A hundred years of invisibility

By Paul Wozniak

Making a living in show business 'in the middle of the cornfields'

The Wharton Center stage teemed with people and activity Saturday night, but the plush red seats in the audience sat empty. Banquet tables loaded with freshly grilled steaks and ribs, poster boards covered in photos and a light splash on the floor were not aspects of an elaborate touring Broadway production. Instead, the stars on stage that night were a group of folks who, if they do their job correctly on any given production night, are all but invisible.

“It’s a beautiful ballet that paying audiences never see,” said Steve “Heini” Heinrich, Wharton Center stage manager and member of the (deep breath) International Alliance of Theatrical Stage Employees, Moving Picture Technicians, Artists and Allied Crafts of the United States, Its Territories and Canada Local 274 Chapter. Heinrich was part of the celebration commemorating the 100th anniversary for the Local 274, which covers central and northern Michigan.

Backstage ballet can certainly describe the cohesive and cooperative responsibilities of stagehands, the generic term for behind-the-scenes laborers in the entertainment industry. According to IATSE International, its locals represent workers “in all forms of live theater, motion picture and television production, trade shows and exhibitions, television broadcasting and concerts,” including the supporting equipment and construction shops. In live theater, stagehands set-up and operate the sets, lights and sound to accompany and support a performance.

“Between wardrobe and the other departments, there may be 35 people working (backstage) with the road crew,” Heinrich said. “Putting props on and off stage, flying scenery in and out, miking up actors, and wardrobe people quick-changing actors.”

Heinrich gave an example of a crucial bit of coordination that he took part in happened after the (literally) soaring finale of “Mary Poppins: The Musical” last year, after the title character “flies” over the crowd and into the balcony area.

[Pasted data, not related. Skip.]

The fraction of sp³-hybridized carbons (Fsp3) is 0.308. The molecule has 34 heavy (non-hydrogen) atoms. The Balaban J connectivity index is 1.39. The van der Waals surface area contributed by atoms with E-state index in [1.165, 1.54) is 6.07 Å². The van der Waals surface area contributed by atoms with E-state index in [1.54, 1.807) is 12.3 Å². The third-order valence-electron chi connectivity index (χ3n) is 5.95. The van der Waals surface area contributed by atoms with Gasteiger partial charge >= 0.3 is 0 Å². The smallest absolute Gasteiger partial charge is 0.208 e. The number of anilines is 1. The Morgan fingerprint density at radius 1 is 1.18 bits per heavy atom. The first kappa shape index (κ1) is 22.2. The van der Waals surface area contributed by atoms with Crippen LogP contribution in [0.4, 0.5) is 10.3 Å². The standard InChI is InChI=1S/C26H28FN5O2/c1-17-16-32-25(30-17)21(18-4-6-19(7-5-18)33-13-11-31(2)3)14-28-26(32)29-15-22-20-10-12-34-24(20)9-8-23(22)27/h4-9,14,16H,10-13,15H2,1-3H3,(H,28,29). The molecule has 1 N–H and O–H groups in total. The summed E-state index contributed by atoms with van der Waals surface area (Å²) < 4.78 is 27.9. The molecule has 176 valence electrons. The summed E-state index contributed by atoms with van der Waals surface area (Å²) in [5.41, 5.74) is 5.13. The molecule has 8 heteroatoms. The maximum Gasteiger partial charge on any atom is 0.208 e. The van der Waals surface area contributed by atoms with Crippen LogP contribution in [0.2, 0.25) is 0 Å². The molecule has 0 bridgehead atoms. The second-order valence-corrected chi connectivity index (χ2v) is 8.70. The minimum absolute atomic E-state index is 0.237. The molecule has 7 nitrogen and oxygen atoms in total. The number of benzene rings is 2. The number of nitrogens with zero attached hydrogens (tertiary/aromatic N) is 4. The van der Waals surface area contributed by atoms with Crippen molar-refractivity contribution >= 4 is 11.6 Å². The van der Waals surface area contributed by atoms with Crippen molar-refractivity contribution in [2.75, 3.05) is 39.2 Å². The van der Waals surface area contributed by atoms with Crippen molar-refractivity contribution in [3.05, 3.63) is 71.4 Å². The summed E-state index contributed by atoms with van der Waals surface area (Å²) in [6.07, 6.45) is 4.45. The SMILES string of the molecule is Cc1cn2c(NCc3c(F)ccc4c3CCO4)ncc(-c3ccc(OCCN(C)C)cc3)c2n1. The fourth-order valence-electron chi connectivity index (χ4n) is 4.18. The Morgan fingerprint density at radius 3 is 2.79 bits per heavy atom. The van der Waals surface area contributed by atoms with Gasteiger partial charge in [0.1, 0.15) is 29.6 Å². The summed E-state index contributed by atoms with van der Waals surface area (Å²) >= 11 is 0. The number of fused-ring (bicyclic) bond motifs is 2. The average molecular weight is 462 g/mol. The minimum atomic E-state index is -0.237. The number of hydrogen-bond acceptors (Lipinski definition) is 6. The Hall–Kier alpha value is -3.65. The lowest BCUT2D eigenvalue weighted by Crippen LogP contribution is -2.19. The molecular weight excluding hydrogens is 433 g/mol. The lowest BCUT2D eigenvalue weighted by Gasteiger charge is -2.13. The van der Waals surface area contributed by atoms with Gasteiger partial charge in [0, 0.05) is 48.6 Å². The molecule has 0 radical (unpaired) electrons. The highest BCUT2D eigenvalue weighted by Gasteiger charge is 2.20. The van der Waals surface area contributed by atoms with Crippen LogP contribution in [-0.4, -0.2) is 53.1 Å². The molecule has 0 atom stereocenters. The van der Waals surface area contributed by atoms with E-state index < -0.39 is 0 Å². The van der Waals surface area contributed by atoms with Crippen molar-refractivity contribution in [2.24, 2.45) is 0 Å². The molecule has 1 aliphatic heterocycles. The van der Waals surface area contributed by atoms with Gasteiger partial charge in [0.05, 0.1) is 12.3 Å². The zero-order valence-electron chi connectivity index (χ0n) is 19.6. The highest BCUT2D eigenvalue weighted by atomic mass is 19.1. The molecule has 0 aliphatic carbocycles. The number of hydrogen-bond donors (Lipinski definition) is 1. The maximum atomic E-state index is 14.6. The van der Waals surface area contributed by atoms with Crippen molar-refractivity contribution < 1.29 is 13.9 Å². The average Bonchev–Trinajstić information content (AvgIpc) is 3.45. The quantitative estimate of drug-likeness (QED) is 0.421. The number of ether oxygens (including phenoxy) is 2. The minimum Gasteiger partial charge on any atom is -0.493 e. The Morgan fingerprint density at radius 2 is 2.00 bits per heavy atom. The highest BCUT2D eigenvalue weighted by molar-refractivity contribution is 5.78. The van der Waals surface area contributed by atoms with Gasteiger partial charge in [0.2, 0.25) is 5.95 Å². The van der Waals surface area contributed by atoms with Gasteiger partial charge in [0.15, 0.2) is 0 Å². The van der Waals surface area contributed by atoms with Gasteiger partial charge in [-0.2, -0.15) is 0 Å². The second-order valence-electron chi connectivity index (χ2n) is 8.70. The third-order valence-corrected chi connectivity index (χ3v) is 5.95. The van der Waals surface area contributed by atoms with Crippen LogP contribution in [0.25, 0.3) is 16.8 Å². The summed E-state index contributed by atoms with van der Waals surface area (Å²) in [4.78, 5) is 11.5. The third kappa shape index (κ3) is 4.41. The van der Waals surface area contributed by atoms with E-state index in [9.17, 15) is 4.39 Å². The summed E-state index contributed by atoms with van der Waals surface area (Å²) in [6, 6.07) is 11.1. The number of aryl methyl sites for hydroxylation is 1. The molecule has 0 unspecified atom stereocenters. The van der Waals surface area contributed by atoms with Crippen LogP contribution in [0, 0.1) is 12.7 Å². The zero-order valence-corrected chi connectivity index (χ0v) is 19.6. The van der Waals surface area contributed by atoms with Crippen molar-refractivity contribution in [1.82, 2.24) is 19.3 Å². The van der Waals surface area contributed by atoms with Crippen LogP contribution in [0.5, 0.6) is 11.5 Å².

“Riggers unhooked her from her harness, she exited the theater doors, ran through a huge lobby by the administrative offices, into the backstage area through to service elevator on the third floor which was being held open for her,” Heinrich said. “The doors closed, there was three more wardrobe people in there, they did a complete quick-change on her between the third floor and the first floor, then she ran in through this door and back out in time for bows.”

He smiled.

“People off-handedly talk about ‘theater magic,’ and that’s what they’re talking about,” he continued. “We see how the magic’s done and (the audiences) see the results.”

“If we’re doing our job right, no one will notice us,” said Matt Woolman, president of Local 274 and lead audio technician of the Breslin Center. “When you come and see a Broadway show, you don’t think about anything else except of the fantasy that’s played out in front of you.”

Tommy Rivera works “on the rails” at the Wharton Center, hoisting backdrops. You may not have seen Rivera with his thick, dark beard and toned physique, but you’ve probably seen his work.

“In ‘Phantom of the Opera,’ when the Phantom cut the lines and the (chandelier) came crashing to the ground, that was my pull,” Rivera said. “I had to make sure it looked like it was crashing.”

When Rivera isn’t terrorizing audiences, he does carpentry work for films shot in Michigan. Recent work includes the “Red Dawn” remake that shot, in part, in downtown Detroit as well as in Grand Ledge, and “The Five Year Engagement,” which was shot in Ann Arbor.

Heinrich also cites the fun of stagehand work is the ability to work in different genres of entertainment.

“Once we did a monster truck show on a Saturday night until probably 2 in the morning,” he said. “Then I came back here and did Mikhail Baryshnikov in a White Oak Dance Theater. It just keeps going back and forth like that.”

That unusual schedule can be difficult to explain to outsiders, Heinrich said, including his own mother.

“My mom’s friends at the country club would say, ‘Bill’s doing great at Edison. John’s a lawyer, Mary’s in real estate,’” Heinrich said. “Then they’d ask her, ‘How about Steve? What’s he doing?’”

He paused, then launched into what one could only guess is an imitation of his mother: “‘I don’t really know what he does. He’s in show business and he works really bad hours, it’s hard to explain.’”

Not all stagehand work is unionized. IATSE International’s website says its first branch formed in New York in 1893 “to establish fair wages and working conditions,” in response to perceived unfairness and abuse similar to other labor industries. Although IATSE as a labor union works primarily to protect its workers, Woolman argues that the standards of the union also benefit the employer looking to hire. “This is what we do for a living,” he said. “It’s not a hobby.”

As a unionized stagehand, Wright said that the benefit for him as an IATSE member allowed him middle class stability in a fickle industry.

“The union allowed me to raise six kids and buy a house,” he said. “It allowed me to make a living in the entertainment world in the middle of these corn fields.”